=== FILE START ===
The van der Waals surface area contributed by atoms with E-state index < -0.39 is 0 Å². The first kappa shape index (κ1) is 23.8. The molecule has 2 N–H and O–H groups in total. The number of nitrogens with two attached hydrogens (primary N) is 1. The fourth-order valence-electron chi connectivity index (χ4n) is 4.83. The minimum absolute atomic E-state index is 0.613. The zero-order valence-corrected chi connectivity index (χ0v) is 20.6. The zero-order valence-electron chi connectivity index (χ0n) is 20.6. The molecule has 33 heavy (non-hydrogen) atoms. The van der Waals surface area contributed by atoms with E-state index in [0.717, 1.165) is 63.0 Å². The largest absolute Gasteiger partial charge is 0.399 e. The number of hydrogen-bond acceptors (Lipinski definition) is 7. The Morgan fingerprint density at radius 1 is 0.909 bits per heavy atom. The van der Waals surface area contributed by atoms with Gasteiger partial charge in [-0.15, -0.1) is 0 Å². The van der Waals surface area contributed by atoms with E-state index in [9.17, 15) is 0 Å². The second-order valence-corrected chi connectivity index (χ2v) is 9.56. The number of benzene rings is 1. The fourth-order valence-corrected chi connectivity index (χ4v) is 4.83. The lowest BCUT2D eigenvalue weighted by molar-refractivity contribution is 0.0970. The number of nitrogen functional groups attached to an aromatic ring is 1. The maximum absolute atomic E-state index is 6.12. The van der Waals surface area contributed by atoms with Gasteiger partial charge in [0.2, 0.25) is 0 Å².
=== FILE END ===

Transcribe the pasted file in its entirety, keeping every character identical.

The van der Waals surface area contributed by atoms with E-state index < -0.39 is 0 Å². The first kappa shape index (κ1) is 23.8. The molecule has 2 N–H and O–H groups in total. The number of nitrogens with two attached hydrogens (primary N) is 1. The fourth-order valence-electron chi connectivity index (χ4n) is 4.83. The minimum absolute atomic E-state index is 0.613. The zero-order valence-corrected chi connectivity index (χ0v) is 20.6. The zero-order valence-electron chi connectivity index (χ0n) is 20.6. The molecule has 33 heavy (non-hydrogen) atoms. The van der Waals surface area contributed by atoms with E-state index in [0.717, 1.165) is 63.0 Å². The largest absolute Gasteiger partial charge is 0.399 e. The number of hydrogen-bond acceptors (Lipinski definition) is 7. The Morgan fingerprint density at radius 1 is 0.909 bits per heavy atom. The van der Waals surface area contributed by atoms with Gasteiger partial charge in [-0.15, -0.1) is 0 Å². The van der Waals surface area contributed by atoms with E-state index in [9.17, 15) is 0 Å². The second-order valence-corrected chi connectivity index (χ2v) is 9.56. The number of benzene rings is 1. The fourth-order valence-corrected chi connectivity index (χ4v) is 4.83. The lowest BCUT2D eigenvalue weighted by molar-refractivity contribution is 0.0970. The number of nitrogen functional groups attached to an aromatic ring is 1. The maximum absolute atomic E-state index is 6.12. The van der Waals surface area contributed by atoms with Gasteiger partial charge in [0.2, 0.25) is 0 Å².